3 questions to smart minds

Liability standards for private placements — first decision of the BGH

For this 3 questions to Dr. Michael Zoller

Wirsing Hass Zoller Attor­neys at Law
Photo: Dr. Michael Zoller
8. Octo­ber 2019

German supreme court rulings have not yet dealt with the ques­tion of what duties of disclo­sure and warning exist vis-à-vis a major inves­tor who places his assets in the hands of third parties in the context of a private place­ment. With the case number BGH II ZR 275/17, the second civil senate of the BGH has now clari­fied this ques­tion for the first time.

For this 3 ques­ti­ons to Dr. Michael Zoller, Part­ner at Wirsing Hass Zoller Attor­neys at Law

1. More than 25 years have passed since the BGH’s “Bond” decis­ion, the clas­sic in the field of liabi­lity in capi­tal invest­ments. Why is the BGH only now addres­sing the liabi­lity prin­ci­ples in the case of a private placement?

This is simple: The “Bond” decis­ion in 1993 anti­ci­pa­ted the legal requi­re­ments which were formu­la­ted into the German WpHG on the basis of the Euro­pean legis­la­tor with regard to the invest­ment of mainly “small savers”. Subse­quently, the legal frame­work up to the Small Inves­tor Protec­tion Act in 2015 also dealt with such invest­ments. To date, there are no such regu­la­ti­ons for liabi­lity in the case of private place­ments by major inves­tors. And since the prin­ci­ple of “case law” prevails in German law in the area of liabi­lity for capi­tal invest­ments, the BGH had to wait until such a constel­la­tion of facts reached its desk. “Where there’s no plain­tiff, there’s no judge”.

2. So what requi­re­ments does the BGH place on liabi­lity in the case of a private placement?

The BGH makes it very clear that the busi­ness expe­ri­ence of the inves­tor plays a major role in the ques­tion of which duties of disclo­sure exist vis-à-vis the inves­tor. Howe­ver, this inves­tor also deser­ves protec­tion in the context of a “private place­ment” to the effect that the infor­ma­tion owed to this inves­tor is “suffi­ci­ent”, accor­ding to the BGH. In the speci­fic constel­la­tion of facts, the inves­tor was provi­ded with infor­ma­tion by means of a memo­ran­dum and an inves­tor presen­ta­tion; these docu­ments showed that, in addi­tion to the investor’s contri­bu­tion, at least USD 250 million in total invest­ment volume was to be raised by a certain dead­line. Howe­ver, when the private place­ment (back­da­ted) was signed with legally binding effect, it was alre­ady clear that this total invest­ment sum had been missed by around 10%; the inves­tor was not infor­med of this.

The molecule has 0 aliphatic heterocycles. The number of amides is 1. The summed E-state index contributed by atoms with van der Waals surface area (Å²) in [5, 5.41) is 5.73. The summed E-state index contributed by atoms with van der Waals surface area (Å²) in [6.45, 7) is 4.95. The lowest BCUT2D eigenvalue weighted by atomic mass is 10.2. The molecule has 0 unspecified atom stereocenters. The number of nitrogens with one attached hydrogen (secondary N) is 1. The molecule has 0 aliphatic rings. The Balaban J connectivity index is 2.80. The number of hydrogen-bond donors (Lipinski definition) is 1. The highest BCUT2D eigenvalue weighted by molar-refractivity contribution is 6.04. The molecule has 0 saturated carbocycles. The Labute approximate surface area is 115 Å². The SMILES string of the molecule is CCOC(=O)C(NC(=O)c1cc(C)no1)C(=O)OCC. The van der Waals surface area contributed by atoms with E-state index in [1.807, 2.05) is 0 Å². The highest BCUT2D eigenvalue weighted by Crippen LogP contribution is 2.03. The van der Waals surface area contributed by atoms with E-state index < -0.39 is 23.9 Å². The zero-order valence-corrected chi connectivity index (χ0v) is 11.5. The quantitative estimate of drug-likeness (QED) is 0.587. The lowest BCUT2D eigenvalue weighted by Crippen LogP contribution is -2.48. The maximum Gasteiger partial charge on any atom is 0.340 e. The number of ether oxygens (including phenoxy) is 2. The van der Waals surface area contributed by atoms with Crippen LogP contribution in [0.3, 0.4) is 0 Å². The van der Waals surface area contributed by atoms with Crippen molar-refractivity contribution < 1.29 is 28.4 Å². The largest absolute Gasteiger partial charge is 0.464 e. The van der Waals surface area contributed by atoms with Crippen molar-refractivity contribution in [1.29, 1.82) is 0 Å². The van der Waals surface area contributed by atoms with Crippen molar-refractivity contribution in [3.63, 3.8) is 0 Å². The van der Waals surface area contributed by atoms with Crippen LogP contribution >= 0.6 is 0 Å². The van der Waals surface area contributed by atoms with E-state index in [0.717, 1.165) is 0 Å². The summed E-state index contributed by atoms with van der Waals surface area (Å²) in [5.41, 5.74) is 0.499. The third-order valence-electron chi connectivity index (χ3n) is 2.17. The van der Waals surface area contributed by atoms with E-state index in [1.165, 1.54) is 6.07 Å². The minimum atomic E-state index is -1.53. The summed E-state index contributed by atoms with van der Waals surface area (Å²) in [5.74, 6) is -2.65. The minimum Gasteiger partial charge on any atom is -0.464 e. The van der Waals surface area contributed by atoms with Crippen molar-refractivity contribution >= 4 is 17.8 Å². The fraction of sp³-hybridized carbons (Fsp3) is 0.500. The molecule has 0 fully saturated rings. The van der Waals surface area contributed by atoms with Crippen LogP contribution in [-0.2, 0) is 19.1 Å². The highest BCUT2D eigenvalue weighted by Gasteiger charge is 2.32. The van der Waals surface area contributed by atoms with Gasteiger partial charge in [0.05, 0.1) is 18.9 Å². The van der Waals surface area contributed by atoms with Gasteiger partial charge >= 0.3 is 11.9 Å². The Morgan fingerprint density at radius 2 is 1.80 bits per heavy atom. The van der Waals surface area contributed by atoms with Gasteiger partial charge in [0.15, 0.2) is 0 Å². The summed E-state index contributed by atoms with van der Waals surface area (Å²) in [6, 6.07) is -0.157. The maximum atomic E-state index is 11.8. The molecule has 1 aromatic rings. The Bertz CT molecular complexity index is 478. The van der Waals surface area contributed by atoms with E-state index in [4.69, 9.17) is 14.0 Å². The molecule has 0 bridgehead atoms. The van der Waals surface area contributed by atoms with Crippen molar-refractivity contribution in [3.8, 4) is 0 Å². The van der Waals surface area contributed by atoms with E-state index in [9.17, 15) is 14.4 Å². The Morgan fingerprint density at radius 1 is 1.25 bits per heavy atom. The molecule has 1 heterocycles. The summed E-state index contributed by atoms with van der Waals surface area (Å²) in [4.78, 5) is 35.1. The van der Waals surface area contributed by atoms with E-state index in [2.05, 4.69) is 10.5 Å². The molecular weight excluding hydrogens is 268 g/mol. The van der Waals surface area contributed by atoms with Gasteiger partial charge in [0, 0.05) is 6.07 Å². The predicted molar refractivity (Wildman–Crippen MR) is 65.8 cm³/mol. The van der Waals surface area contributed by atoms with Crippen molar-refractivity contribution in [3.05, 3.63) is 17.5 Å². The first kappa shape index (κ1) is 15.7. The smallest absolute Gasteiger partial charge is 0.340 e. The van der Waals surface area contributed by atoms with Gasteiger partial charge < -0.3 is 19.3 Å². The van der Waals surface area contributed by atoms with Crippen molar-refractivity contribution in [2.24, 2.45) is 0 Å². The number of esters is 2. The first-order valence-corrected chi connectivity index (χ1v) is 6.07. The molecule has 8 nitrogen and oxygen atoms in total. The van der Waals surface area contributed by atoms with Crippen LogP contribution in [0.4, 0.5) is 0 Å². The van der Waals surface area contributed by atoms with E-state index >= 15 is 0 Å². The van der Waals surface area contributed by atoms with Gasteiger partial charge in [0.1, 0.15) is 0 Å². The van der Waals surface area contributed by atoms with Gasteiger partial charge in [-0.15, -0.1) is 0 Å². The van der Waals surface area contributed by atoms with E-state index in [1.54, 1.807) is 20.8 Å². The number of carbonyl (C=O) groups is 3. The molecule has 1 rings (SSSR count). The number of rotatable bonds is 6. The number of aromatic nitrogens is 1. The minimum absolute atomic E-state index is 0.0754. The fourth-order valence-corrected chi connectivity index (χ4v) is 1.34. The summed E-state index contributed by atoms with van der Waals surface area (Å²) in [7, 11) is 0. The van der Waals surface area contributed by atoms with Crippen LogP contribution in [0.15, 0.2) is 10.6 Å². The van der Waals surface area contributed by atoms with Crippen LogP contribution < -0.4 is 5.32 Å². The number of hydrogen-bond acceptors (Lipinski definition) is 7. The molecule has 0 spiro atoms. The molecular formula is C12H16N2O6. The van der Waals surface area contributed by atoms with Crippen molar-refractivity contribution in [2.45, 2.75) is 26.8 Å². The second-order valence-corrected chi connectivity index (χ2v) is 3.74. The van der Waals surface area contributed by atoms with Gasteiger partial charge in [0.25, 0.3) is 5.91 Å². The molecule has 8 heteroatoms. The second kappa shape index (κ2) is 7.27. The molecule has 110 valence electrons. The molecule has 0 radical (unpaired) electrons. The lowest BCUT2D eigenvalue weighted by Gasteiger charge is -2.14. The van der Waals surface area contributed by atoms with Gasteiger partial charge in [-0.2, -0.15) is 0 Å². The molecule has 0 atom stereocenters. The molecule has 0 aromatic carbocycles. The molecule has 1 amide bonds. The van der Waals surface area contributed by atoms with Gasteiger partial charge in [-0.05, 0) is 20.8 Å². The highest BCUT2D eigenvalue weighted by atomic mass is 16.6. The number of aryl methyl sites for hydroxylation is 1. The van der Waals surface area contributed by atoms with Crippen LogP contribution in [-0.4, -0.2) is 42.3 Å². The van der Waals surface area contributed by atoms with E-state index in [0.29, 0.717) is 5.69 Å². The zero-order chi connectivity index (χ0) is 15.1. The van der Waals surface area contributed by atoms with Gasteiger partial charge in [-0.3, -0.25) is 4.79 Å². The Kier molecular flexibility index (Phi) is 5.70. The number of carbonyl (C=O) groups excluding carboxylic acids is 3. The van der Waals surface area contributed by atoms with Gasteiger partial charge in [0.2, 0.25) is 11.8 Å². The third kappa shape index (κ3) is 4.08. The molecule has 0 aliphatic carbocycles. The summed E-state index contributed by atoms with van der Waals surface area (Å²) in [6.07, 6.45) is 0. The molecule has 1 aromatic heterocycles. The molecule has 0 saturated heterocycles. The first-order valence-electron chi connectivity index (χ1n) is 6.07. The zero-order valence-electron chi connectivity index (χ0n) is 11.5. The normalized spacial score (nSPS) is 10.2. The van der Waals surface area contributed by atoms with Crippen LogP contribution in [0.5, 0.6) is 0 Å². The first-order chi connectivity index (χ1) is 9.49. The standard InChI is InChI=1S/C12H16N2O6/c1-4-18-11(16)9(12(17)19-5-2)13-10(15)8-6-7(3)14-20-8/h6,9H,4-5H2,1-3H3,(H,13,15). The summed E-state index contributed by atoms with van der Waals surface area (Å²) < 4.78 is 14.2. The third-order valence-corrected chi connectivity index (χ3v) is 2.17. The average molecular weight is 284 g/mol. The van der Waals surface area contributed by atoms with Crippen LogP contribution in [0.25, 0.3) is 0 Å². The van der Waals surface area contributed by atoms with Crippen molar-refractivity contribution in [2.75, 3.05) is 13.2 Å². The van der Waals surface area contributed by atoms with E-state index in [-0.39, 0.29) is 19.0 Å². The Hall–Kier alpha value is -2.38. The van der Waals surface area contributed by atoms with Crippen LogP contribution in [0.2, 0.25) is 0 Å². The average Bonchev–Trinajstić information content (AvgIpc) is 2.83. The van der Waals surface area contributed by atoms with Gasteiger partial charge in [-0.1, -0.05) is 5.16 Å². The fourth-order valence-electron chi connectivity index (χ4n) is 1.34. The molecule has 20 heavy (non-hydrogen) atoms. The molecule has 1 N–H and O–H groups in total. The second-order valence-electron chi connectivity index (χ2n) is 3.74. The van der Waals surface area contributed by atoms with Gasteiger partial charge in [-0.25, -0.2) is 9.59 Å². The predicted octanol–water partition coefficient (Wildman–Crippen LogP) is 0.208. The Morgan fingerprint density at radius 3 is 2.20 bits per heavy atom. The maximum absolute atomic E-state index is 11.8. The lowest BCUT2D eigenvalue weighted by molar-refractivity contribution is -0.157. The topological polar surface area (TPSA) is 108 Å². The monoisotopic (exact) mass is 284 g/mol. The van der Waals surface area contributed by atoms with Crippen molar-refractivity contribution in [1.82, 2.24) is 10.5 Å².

The BGH states with all the clarity that can only be desi­ra­ble that even in the case of a private place­ment it may be of inte­rest to the inves­tor whether the place­ment fore­cast contai­ned in the invest­ment memo­ran­dum is adhe­red to or not. If it beco­mes appa­rent on the last day of subscrip­tion that this fore­cast cannot be met, this must also be commu­ni­ca­ted in prin­ci­ple in the context of a private placement.

3. Why did the inves­tor ulti­m­ately not prevail with his lawsuit?

In this decis­ion, the Fede­ral Court of Justice not only breaks new ground with regard to private place­ments, it also shar­pens the stan­dard of assess­ment of the infor­ma­tion density owed to a private inves­tor: the slug­gish place­ment does not require disclo­sure if — as here — only USD 225 million could be coll­ec­ted instead of the plan­ned USD 250 million, accor­ding to the Fede­ral Court of Justice. In the view of the BGH, falling short of the invest­ment amount by appro­xi­m­ately 10% does not per se impair the oppor­tu­ni­ties and risks of the invest­ment within the frame­work of the private place­ment, so that this infor­ma­tion was not rele­vant for the inves­tor. Howe­ver, if the latter had expli­citly asked about the achie­ve­ment of the total invest­ment volume, he should not have been served with a lie.

Dr. Michael Zoller, RA/FA for tax law, is a part­ner at Wirsing Hass Zoller Rechts­an­wälte Part­ner­schaft mbB, Munich. He has been advi­sing and repre­sen­ting clients in banking law, in parti­cu­lar in the defense of claims, for 25 years and is the author of the work “Die Haftung bei Kapi­tal­an­la­gen” (Liabi­lity in Capi­tal Invest­ments), which has just been published by C.H. Beck in its 4th edition.

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